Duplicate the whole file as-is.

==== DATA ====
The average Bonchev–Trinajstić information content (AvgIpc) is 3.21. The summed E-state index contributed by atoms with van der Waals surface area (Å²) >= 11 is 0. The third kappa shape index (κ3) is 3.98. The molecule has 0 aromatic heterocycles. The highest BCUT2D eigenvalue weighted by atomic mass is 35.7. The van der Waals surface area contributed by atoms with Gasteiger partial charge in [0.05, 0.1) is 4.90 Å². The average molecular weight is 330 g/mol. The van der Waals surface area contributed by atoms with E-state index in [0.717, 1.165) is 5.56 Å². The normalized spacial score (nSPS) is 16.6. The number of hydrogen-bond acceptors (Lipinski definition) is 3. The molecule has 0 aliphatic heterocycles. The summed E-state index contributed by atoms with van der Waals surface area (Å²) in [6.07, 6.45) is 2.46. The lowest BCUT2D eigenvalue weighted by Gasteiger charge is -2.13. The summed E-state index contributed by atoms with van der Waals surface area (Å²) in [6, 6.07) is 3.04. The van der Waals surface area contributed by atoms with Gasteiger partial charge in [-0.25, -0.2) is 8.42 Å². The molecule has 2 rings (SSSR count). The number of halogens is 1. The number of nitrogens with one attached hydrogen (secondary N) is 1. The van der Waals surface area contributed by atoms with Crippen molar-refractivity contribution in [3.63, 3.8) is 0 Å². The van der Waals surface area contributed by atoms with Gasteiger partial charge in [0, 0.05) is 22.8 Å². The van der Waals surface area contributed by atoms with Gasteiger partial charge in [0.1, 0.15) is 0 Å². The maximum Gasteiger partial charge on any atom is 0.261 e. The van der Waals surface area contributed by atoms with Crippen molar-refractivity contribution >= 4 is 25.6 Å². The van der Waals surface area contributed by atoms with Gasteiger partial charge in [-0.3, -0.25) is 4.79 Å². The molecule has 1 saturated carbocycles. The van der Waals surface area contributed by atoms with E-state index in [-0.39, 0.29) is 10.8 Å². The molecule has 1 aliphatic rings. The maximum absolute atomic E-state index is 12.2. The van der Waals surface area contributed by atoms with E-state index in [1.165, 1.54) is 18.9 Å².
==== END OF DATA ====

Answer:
The average Bonchev–Trinajstić information content (AvgIpc) is 3.21. The summed E-state index contributed by atoms with van der Waals surface area (Å²) >= 11 is 0. The third kappa shape index (κ3) is 3.98. The molecule has 0 aromatic heterocycles. The highest BCUT2D eigenvalue weighted by atomic mass is 35.7. The van der Waals surface area contributed by atoms with Gasteiger partial charge in [0.05, 0.1) is 4.90 Å². The average molecular weight is 330 g/mol. The van der Waals surface area contributed by atoms with E-state index in [0.717, 1.165) is 5.56 Å². The normalized spacial score (nSPS) is 16.6. The number of hydrogen-bond acceptors (Lipinski definition) is 3. The molecule has 0 aliphatic heterocycles. The summed E-state index contributed by atoms with van der Waals surface area (Å²) in [6.07, 6.45) is 2.46. The lowest BCUT2D eigenvalue weighted by Gasteiger charge is -2.13. The summed E-state index contributed by atoms with van der Waals surface area (Å²) in [6, 6.07) is 3.04. The van der Waals surface area contributed by atoms with Gasteiger partial charge in [-0.25, -0.2) is 8.42 Å². The molecule has 2 rings (SSSR count). The number of halogens is 1. The number of nitrogens with one attached hydrogen (secondary N) is 1. The van der Waals surface area contributed by atoms with Crippen molar-refractivity contribution in [3.63, 3.8) is 0 Å². The van der Waals surface area contributed by atoms with Gasteiger partial charge in [0, 0.05) is 22.8 Å². The van der Waals surface area contributed by atoms with Gasteiger partial charge in [0.1, 0.15) is 0 Å². The maximum Gasteiger partial charge on any atom is 0.261 e. The van der Waals surface area contributed by atoms with Crippen molar-refractivity contribution >= 4 is 25.6 Å². The van der Waals surface area contributed by atoms with Gasteiger partial charge in [-0.3, -0.25) is 4.79 Å². The molecule has 1 saturated carbocycles. The van der Waals surface area contributed by atoms with E-state index in [-0.39, 0.29) is 10.8 Å². The molecule has 1 aliphatic rings. The maximum absolute atomic E-state index is 12.2. The van der Waals surface area contributed by atoms with E-state index in [1.165, 1.54) is 18.9 Å².